In her early 20s, Adams spent four years painting prodigiously while living in Spain. But when her acting career took off, she put down her paintbrush and took a two-decade hiatus from the visual arts. After her two daughters were born in 1993, Adams stopped acting and decided to take some art classes. “When I was raising my children I couldn’t focus on just myself anymore,” she says.
Adams threw herself into her new pursuit, painting regularly in her studios in New York and at her home in Chilmark. Throughout the past 20 years she has created a body of work that encompasses landscapes and figurative work, as well as portraiture.

Last year Adams made a conscious decision to retire once and for all from acting. As is the case with many actresses whose fame arose from playing ingenue roles, Adams discovered firsthand that good roles for middle-aged women are few and far between. After she chose to focus on art, she took a very casual attitude toward acting work, taking on a job if something happened to come her way, but she found that she was pulling further and further away from the world which had defined her for so long. “I’ve been doing it [acting] since I was six years old,” she says. “It was my identity, my cash card. It was my everything. It was a huge shift to not be acting anymore but I followed through with it and I feel so much better.”

Last April, at the beginning of the pandemic, Adams and Shalhoub were both diagnosed with Covid. “Actually getting it made it less scary,” she recalls. Neither Adams nor Shalhoub required hospitalization or suffered any serious complications, and Adams managed to find a few positives in a pandemic world. She was able to use the time in isolation productively. Living on the Upper West Side of Manhattan, she spent her days walking her dog in Central Park and painting in a space that she carved out in her apartment in order to avoid the commute to her studio in Harlem. She started focusing solely on portraits, first painting a series of people (including herself) wearing masks. At the end of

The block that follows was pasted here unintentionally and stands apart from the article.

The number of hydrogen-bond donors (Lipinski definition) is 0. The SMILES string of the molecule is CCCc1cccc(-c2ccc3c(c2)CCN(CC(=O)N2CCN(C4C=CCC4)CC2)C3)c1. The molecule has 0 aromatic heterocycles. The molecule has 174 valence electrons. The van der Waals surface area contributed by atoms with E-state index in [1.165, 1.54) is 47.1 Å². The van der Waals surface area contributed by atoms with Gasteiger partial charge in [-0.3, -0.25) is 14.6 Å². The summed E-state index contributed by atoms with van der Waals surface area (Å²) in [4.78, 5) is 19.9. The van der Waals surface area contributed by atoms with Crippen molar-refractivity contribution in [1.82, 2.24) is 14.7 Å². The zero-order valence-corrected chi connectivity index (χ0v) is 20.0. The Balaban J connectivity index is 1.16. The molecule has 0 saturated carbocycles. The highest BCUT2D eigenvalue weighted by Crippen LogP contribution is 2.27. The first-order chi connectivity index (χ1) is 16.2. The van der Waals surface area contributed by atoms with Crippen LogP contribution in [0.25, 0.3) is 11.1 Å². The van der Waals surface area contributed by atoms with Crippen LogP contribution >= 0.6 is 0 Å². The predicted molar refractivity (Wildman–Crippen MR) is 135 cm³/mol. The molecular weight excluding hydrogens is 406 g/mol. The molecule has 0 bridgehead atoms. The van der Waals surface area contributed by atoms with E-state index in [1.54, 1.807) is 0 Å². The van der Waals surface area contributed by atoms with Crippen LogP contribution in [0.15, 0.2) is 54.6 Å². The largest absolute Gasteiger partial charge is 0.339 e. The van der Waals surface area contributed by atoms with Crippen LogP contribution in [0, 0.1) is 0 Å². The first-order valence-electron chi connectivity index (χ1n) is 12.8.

May, 2020 the couple retreated to their Island home and Adams focused on capturing various friends from the Vineyard, filling her home studio with familiar faces.

Last summer Kara Taylor asked Adams if she would be interested in participating in a portrait exhibit at her West Tisbury gallery. Adams accepted enthusiastically. In the past she has shown her work on Island at the Dragonfly Gallery and in a solo show at the Art Space at the Martha’s Vineyard Playhouse, as well as at a gallery in Santa Monica.

One of Adams’ inspirations for her Island portraits was a book of paintings by beloved local artist Stan Murphy called Where Magic Wears a Red Hat. Throughout his 50 year career, Murphy captured dozens of Vineyarders with, as the book’s author describes it, “the exacting eye of a seasoned craftsman and the magical soul of a poet.” “I love that book,” says Adams. “It inspired me to do a whole series of portraits of Islanders.” Adams appreciates the synchronicity of displaying her work in Taylor’s gallery, the space that formerly housed Murphy’s studio.

Last July, Adams hosted a sale of paintings to benefit the Union of Minority Neighborhoods’ initiative Black Ballot Power. The sale was a response to her involvement in various Black Lives Matter initiatives, a cause which she has embraced recently, ever since she first took part in the weekly Martha’s Vineyard Black Lives Matter protests last spring. Since the Martha’s Vineyard initiative began last year, shortly after the murder of George Floyd, the group has expanded its efforts from honoring Black lives lost to police violence, to trying to save Black lives on death row. 

“I’ve never really been an activist,” says Adams. “I’m just a person with a lot of empathy. The current situation is so awful, so heartbreaking.” Of the upcoming show of Ndume’s work, Adams says, “This is such a wonderful opportunity to celebrate that art saved his life. I’m all about supporting artists and this will bring my passions for art and human rights together.”

While she may have moved on to a second career, acting (especially in the theater) will remain an abiding passion for Adams. However, art has proven to be a very gratifying and completely fulfilling outlet for her creative energy. “It was a long and hard transition,” she says. “But when I finally said to myself, ‘I’m going to take myself out of this’, it was a huge relief. All I really needed from acting was the creative side. I can get that out of painting.”

“It’s my religion now,” she adds. “I have a lot of faith in creativity. It’s my religion.”